Blazing through their 14th year as Boston’s Irish-punk kings, the Dropkick Murphys are notorious as one of the best and most energizing live bands in the world.
In addition to several high-profile appearances around the world this summer – including a featured appearance at the 2010 Bonnaroo Music Festival, Dropkick Murphys have also been working on new material for a follow-up to 2007′s blistering The Meanest of Times.
We tracked down Dropkick drummer/vocalist Matt Kelly to get the inside track on his love of vinyl, his take on current events and an update on the new Dropkick Murphys album!
CraveOnline: It’s raining like almighty hell right now in Manchester, TN. How do you change the dynamic of your set or approach to playing when you’re at a festival, particularly when the elements are getting fierce?
Matt Kelly: The elements don’t change what we do–if there are people out there in front of the stage, we’ve got to give them our all whether the weather is foul or fair. Any other way would be short-changing people.
CraveOnline: You’re heading down to New Orleans after Bonnaroo – it’s a hellish, oily mess down there right now. Is it tempting to insulate yourself from the problems in an area you’re touring through, rather than investigate the historic nightmare happening out there?
Matt Kelly: I imagine some of us, as usual, will check out the city. I have a couple friends down there that I’ll probably hang with. If it’s navigable it’ll be business as usual, and if there’s something interesting to see then we’ll check it out. Some people go from tour bus to dressing room to stage, back to tour bus, and that’s fine. However, I think most of us will be psyched to be in New Orleans and enjoy ourselves.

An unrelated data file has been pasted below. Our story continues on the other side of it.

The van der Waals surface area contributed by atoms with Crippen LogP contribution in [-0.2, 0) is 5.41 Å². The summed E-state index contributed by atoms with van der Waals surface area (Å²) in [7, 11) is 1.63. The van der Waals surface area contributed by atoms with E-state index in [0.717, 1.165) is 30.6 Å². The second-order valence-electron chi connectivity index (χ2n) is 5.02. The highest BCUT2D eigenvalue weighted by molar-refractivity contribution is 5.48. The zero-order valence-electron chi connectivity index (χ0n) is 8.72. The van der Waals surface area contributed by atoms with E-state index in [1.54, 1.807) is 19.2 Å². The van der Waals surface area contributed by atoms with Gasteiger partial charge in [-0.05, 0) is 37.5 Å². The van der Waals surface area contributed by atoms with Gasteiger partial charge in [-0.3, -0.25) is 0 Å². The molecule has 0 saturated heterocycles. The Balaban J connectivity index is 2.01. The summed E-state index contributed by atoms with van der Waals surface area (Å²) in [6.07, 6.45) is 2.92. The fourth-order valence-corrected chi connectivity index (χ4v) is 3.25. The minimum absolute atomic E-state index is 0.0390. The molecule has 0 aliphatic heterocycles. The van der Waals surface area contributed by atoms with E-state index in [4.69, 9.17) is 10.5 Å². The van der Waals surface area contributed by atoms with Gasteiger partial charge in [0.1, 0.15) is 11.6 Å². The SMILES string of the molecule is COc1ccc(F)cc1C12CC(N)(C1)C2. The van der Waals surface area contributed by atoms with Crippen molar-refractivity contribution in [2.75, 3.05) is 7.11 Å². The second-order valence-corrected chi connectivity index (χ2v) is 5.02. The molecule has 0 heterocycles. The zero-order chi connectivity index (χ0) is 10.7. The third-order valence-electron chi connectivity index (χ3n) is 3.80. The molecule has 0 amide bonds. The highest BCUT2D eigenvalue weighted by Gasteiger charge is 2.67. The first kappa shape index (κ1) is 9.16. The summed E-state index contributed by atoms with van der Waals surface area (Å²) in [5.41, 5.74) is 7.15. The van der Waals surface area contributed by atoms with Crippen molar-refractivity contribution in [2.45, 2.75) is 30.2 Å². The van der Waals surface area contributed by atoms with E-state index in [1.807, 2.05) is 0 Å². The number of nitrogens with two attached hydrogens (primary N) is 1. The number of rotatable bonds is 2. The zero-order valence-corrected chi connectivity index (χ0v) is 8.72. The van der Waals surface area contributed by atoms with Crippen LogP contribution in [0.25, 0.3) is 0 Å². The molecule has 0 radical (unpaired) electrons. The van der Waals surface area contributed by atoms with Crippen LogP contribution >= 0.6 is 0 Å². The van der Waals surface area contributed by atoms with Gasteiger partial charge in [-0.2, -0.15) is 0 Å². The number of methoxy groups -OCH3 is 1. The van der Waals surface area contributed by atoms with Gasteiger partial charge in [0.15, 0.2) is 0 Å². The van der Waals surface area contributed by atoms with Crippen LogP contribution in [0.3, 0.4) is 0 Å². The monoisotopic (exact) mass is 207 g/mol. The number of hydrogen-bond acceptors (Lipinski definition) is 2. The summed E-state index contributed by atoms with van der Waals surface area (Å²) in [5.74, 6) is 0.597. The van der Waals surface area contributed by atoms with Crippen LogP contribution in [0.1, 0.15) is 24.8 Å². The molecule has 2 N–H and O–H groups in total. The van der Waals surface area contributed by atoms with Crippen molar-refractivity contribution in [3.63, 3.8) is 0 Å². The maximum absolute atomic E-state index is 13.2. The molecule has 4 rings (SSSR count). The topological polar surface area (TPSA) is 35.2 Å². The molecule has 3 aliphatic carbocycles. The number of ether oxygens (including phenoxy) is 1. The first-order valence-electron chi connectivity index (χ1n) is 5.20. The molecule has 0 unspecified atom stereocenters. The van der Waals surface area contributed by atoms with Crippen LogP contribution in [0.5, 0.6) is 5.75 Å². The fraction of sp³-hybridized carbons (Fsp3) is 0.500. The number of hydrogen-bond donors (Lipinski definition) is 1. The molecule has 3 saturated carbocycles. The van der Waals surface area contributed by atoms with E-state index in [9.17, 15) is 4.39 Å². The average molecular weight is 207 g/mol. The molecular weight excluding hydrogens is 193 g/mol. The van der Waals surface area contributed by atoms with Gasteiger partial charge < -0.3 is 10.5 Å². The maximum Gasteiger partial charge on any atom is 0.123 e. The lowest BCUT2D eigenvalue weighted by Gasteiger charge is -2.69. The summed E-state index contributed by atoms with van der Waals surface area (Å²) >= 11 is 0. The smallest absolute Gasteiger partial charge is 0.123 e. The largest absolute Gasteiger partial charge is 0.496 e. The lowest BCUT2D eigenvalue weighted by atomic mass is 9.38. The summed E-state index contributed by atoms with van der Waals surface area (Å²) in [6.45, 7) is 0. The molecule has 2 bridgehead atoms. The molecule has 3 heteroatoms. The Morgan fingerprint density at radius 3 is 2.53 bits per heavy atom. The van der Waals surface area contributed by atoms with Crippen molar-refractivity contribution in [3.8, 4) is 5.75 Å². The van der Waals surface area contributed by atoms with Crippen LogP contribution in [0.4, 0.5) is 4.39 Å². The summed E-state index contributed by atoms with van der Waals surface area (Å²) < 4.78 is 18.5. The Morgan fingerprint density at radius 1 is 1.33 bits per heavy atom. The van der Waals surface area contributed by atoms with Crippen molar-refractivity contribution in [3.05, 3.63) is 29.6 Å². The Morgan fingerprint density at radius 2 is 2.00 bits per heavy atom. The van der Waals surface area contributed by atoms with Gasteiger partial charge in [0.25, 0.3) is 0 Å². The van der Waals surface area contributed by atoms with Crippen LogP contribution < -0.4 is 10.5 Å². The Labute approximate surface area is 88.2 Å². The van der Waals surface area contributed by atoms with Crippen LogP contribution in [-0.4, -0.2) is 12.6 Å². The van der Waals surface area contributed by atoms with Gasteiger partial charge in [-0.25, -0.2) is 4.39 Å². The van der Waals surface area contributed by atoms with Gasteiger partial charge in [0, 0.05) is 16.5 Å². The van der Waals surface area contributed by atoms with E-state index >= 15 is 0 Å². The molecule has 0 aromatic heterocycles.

CraveOnline: Just reading up on you, you don’t seem the kind of guy who would be sad to see the CD die off as a format. What are your most prized pieces of vinyl?
Matt Kelly: I actually find CD-R’s very convenient in the way that blank cassette tapes were used way back when. As far as music goes, I’ve always and will probably always be a fan of "hard" media. File sharing is great if you’re sending a new song to a band mate, but MP3′s, WAV files, etc., just aren’t FUN. From your question, it’s obvious my preferred medium for listening to music is of course on vinyl. You can actually tell that people took time to put together artwork, layout, posters/flyers/postcards, even down to the texture of paper used. I have some rare records, though nothing too too special. Here’s a few off the top of my head that I hold dear:
AC/DC- Let There Be Rock LP (original Aussie pressing w/fretboard artwork)
IRON MAIDEN- The Soundhouse Tapes 7" (their ’79 demo they pressed on vinyl)
THE BEATLES- The White Album (original stereo pressing, low number)
NEGATIVE APPROACH- s/t 7" (rarer than hen’s teeth!)
DAVE BRUBECK QUARTET- Blue Turk LP
SLADE- Give Us A Goal single
Of course I play all of them, and they’re not kept in a cryogenic chamber or anything. I hate that crap when people collect for the item and not the music contained therein. Worse than stamp collecting or trainspotting!